I gave normalizing tracks individually a shot and the result was fine for most of the tracks. But two quiet tracks resulted sounding a bit louder than they should, I guess.

So can you recommend me a software that will take separate wav files and normalize them all at once without losing the quietness of the quiet songs compared to the loud ones... ?

Regards.

This post has been edited by meurglys0: Jun 16 2010, 09:51
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db1989
post Jun 16 2010, 09:55
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You could use foobar2000's Converter to create new files with 'hard' (i.e. applied directly to the audio data, not just stored in tags) album-mode ReplayGain, although you'll probably need additional amplication to approach -1 dB, and I'm not certain if this option exists (there doesn't appear to be a page about the Converter's Processing options on the wiki).

This post has been edited by dv1989: Jun 16 2010, 10:00
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Arnold B. Kruege...
post Jun 16 2010, 11:06
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QUOTE (meurglys0 @ Jun 15 2010, 17:03) *
1. Does normalization of an audio file in wav format to -1 db result in decrease of sound quality?


Generally, no. In rare borderline cases, yes.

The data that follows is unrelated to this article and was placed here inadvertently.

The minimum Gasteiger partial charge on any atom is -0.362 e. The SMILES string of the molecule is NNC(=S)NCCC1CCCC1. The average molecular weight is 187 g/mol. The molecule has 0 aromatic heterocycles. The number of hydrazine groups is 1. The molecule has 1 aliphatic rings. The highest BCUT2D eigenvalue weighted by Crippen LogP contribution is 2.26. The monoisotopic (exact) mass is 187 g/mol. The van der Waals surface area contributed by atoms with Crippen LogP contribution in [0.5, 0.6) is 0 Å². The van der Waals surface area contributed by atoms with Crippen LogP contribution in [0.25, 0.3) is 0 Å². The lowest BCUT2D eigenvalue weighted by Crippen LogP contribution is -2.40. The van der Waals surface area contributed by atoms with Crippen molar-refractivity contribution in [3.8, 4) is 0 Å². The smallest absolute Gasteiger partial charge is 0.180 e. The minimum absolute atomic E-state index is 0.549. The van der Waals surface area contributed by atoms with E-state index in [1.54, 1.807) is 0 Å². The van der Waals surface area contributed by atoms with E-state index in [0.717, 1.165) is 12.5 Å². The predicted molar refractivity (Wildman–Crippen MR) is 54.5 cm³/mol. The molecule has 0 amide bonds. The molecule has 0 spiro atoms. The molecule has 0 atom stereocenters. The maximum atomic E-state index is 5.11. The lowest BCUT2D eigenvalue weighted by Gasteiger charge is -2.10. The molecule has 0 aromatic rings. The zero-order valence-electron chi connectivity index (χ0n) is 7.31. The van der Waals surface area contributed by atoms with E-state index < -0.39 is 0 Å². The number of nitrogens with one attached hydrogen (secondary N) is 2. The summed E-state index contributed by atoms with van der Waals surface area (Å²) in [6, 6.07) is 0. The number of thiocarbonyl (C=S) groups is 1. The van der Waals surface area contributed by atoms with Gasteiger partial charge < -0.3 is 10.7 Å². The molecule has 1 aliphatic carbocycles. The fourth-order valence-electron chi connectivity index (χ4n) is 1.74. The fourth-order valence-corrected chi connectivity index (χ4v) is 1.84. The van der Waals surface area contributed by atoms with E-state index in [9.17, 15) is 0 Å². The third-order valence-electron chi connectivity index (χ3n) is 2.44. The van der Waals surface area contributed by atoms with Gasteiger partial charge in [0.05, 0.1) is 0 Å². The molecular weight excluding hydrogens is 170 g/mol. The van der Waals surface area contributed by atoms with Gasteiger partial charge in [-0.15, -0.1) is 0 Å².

There is a tiny theoretical loss quality that is inherent in just about every kind of processing. However, it takes a lot more than a tiny theoretical loss to cause an audible loss.

QUOTE
2. Should I normalize tracks seperately or all of them at once?


I presume that you are normalizing to obtain a collection of recordings that have consistent loudness. While normalizing may actually accomplish that in some cases, it is far from the best way to do it. Normalizing relates to amplitude, but due to the complex properties of human hearing, amplitude does not always mean the same thing as loudness. So, normalizing does not always improve the consistancy of perceived loudness.

QUOTE
3. There are options for limiting etc. if I choose to select all to normalize at once... I shouldn't go into that, right? Or is there limiting involved in normalization of individual tracks anyway?


AFAIK the best way to cause a collection of tracks to have the same perceived loudness is to be skilled at doing such things, and doing it manually. The second best way is to use a program that uses a psychoacoustic model to evaluate loudness, and follow its recommendations. IME, the second best way is actually very good, and it is the best choice for most people who don't want to make a career out of audio production.
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meurglys0
post Jun 16 2010, 11:32
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QUOTE (Arnold B. Krueger @ Jun 16 2010, 05:06) *
AFAIK the best way to cause a collection of tracks to have the same perceived loudness is to be skilled at doing such things, and doing it manually. The second best way is to use a program that uses a psychoacoustic model to evaluate loudness, and follow its recommendations. IME, the second best way is actually very good, and it is the best choice for most people who don't want to make a career out of audio production.


Thanks.... But what software -which will do the job and is simple also- should I use?

This post has been edited by meurglys0: Jun 16 2010, 11:33